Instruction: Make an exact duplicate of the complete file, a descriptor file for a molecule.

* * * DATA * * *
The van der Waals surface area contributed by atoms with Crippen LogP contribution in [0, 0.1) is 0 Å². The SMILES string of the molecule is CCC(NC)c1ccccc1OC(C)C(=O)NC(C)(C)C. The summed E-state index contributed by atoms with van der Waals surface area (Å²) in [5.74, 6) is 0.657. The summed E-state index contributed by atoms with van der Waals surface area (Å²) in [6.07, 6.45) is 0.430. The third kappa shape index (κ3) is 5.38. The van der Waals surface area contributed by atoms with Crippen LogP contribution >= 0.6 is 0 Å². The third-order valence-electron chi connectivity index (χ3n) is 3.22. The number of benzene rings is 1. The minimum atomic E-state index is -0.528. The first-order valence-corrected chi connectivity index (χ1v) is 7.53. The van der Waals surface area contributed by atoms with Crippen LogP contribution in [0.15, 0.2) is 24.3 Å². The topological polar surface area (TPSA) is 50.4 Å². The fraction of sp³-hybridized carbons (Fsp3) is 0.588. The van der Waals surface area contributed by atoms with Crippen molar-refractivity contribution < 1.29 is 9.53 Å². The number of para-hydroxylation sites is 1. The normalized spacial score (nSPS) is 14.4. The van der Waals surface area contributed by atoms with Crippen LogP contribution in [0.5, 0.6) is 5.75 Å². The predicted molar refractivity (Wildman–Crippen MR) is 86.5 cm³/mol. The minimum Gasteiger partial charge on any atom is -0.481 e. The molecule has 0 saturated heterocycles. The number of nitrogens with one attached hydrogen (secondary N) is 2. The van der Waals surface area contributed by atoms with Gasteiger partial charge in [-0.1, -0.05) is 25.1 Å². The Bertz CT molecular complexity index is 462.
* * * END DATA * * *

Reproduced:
The van der Waals surface area contributed by atoms with Crippen LogP contribution in [0, 0.1) is 0 Å². The SMILES string of the molecule is CCC(NC)c1ccccc1OC(C)C(=O)NC(C)(C)C. The summed E-state index contributed by atoms with van der Waals surface area (Å²) in [5.74, 6) is 0.657. The summed E-state index contributed by atoms with van der Waals surface area (Å²) in [6.07, 6.45) is 0.430. The third kappa shape index (κ3) is 5.38. The van der Waals surface area contributed by atoms with Crippen LogP contribution >= 0.6 is 0 Å². The third-order valence-electron chi connectivity index (χ3n) is 3.22. The number of benzene rings is 1. The minimum atomic E-state index is -0.528. The first-order valence-corrected chi connectivity index (χ1v) is 7.53. The van der Waals surface area contributed by atoms with Crippen LogP contribution in [0.15, 0.2) is 24.3 Å². The topological polar surface area (TPSA) is 50.4 Å². The fraction of sp³-hybridized carbons (Fsp3) is 0.588. The van der Waals surface area contributed by atoms with Crippen molar-refractivity contribution < 1.29 is 9.53 Å². The number of para-hydroxylation sites is 1. The normalized spacial score (nSPS) is 14.4. The van der Waals surface area contributed by atoms with Crippen LogP contribution in [0.5, 0.6) is 5.75 Å². The predicted molar refractivity (Wildman–Crippen MR) is 86.5 cm³/mol. The minimum Gasteiger partial charge on any atom is -0.481 e. The molecule has 0 saturated heterocycles. The number of nitrogens with one attached hydrogen (secondary N) is 2. The van der Waals surface area contributed by atoms with Gasteiger partial charge in [-0.1, -0.05) is 25.1 Å². The Bertz CT molecular complexity index is 462.